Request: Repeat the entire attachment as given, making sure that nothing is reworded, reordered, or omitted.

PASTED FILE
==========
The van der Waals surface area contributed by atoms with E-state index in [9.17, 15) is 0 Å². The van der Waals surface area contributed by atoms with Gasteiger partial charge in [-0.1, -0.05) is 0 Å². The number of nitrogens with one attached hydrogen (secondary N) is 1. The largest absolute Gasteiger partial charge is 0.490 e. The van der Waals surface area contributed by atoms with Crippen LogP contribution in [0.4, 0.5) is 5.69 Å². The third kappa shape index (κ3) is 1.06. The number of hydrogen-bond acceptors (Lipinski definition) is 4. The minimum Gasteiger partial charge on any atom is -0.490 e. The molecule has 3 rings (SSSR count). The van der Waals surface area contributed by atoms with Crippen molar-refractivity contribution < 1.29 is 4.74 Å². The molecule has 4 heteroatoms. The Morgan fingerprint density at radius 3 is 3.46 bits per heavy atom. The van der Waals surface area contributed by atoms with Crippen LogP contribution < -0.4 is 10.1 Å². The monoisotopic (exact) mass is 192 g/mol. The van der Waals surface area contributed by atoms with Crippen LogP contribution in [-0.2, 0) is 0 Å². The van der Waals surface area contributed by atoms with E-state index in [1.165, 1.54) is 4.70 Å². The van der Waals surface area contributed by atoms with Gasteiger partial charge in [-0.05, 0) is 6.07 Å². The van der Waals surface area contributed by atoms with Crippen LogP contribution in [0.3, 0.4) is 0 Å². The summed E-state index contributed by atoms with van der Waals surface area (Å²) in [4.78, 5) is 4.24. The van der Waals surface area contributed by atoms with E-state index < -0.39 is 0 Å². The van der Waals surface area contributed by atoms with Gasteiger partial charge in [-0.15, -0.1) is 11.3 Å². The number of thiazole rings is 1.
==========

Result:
The van der Waals surface area contributed by atoms with E-state index in [9.17, 15) is 0 Å². The van der Waals surface area contributed by atoms with Gasteiger partial charge in [-0.1, -0.05) is 0 Å². The number of nitrogens with one attached hydrogen (secondary N) is 1. The largest absolute Gasteiger partial charge is 0.490 e. The van der Waals surface area contributed by atoms with Crippen LogP contribution in [0.4, 0.5) is 5.69 Å². The third kappa shape index (κ3) is 1.06. The number of hydrogen-bond acceptors (Lipinski definition) is 4. The minimum Gasteiger partial charge on any atom is -0.490 e. The molecule has 3 rings (SSSR count). The van der Waals surface area contributed by atoms with Crippen molar-refractivity contribution < 1.29 is 4.74 Å². The molecule has 4 heteroatoms. The Morgan fingerprint density at radius 3 is 3.46 bits per heavy atom. The van der Waals surface area contributed by atoms with Crippen LogP contribution < -0.4 is 10.1 Å². The monoisotopic (exact) mass is 192 g/mol. The van der Waals surface area contributed by atoms with Crippen LogP contribution in [-0.2, 0) is 0 Å². The van der Waals surface area contributed by atoms with E-state index in [1.165, 1.54) is 4.70 Å². The van der Waals surface area contributed by atoms with Gasteiger partial charge in [-0.05, 0) is 6.07 Å². The van der Waals surface area contributed by atoms with Crippen LogP contribution in [0.3, 0.4) is 0 Å². The summed E-state index contributed by atoms with van der Waals surface area (Å²) in [4.78, 5) is 4.24. The van der Waals surface area contributed by atoms with E-state index < -0.39 is 0 Å². The van der Waals surface area contributed by atoms with Gasteiger partial charge in [-0.15, -0.1) is 11.3 Å². The number of thiazole rings is 1.